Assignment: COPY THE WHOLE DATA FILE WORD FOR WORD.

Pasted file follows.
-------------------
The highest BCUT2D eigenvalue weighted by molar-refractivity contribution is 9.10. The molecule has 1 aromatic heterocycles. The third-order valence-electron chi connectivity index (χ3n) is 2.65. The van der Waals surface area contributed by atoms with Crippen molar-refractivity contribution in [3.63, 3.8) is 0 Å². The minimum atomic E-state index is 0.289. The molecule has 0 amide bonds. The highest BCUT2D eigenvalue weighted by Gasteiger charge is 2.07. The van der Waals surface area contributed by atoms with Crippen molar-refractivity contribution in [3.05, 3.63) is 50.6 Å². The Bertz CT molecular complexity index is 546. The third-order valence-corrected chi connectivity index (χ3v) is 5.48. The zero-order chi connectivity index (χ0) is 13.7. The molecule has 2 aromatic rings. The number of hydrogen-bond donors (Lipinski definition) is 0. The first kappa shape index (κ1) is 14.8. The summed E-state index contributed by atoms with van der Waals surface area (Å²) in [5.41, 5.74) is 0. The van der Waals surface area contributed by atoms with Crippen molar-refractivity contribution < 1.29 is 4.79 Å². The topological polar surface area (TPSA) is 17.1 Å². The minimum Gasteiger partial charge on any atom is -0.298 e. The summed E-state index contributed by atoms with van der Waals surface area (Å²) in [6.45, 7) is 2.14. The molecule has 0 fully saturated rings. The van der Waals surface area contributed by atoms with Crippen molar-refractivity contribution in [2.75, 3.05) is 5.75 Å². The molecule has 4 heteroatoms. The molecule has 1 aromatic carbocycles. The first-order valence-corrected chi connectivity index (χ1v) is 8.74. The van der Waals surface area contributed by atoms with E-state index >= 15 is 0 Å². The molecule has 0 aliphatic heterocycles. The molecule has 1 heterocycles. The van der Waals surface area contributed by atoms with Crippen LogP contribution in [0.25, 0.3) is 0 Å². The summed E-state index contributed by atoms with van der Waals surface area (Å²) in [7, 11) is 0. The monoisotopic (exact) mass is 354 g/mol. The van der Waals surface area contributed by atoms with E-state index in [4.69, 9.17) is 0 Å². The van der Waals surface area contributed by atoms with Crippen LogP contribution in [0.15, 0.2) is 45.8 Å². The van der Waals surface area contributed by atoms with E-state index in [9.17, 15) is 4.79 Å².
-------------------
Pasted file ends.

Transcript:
The highest BCUT2D eigenvalue weighted by molar-refractivity contribution is 9.10. The molecule has 1 aromatic heterocycles. The third-order valence-electron chi connectivity index (χ3n) is 2.65. The van der Waals surface area contributed by atoms with Crippen molar-refractivity contribution in [3.63, 3.8) is 0 Å². The minimum atomic E-state index is 0.289. The molecule has 0 amide bonds. The highest BCUT2D eigenvalue weighted by Gasteiger charge is 2.07. The van der Waals surface area contributed by atoms with Crippen molar-refractivity contribution in [3.05, 3.63) is 50.6 Å². The Bertz CT molecular complexity index is 546. The third-order valence-corrected chi connectivity index (χ3v) is 5.48. The zero-order chi connectivity index (χ0) is 13.7. The molecule has 2 aromatic rings. The number of hydrogen-bond donors (Lipinski definition) is 0. The first kappa shape index (κ1) is 14.8. The summed E-state index contributed by atoms with van der Waals surface area (Å²) in [5.41, 5.74) is 0. The van der Waals surface area contributed by atoms with Crippen molar-refractivity contribution < 1.29 is 4.79 Å². The topological polar surface area (TPSA) is 17.1 Å². The minimum Gasteiger partial charge on any atom is -0.298 e. The summed E-state index contributed by atoms with van der Waals surface area (Å²) in [6.45, 7) is 2.14. The molecule has 0 fully saturated rings. The van der Waals surface area contributed by atoms with Crippen molar-refractivity contribution in [2.75, 3.05) is 5.75 Å². The molecule has 4 heteroatoms. The molecule has 1 aromatic carbocycles. The first-order valence-corrected chi connectivity index (χ1v) is 8.74. The van der Waals surface area contributed by atoms with E-state index >= 15 is 0 Å². The molecule has 0 aliphatic heterocycles. The molecule has 1 heterocycles. The van der Waals surface area contributed by atoms with Crippen LogP contribution in [0.25, 0.3) is 0 Å². The summed E-state index contributed by atoms with van der Waals surface area (Å²) in [7, 11) is 0. The monoisotopic (exact) mass is 354 g/mol. The van der Waals surface area contributed by atoms with E-state index in [4.69, 9.17) is 0 Å². The van der Waals surface area contributed by atoms with Crippen LogP contribution in [0.15, 0.2) is 45.8 Å². The van der Waals surface area contributed by atoms with E-state index in [9.17, 15) is 4.79 Å².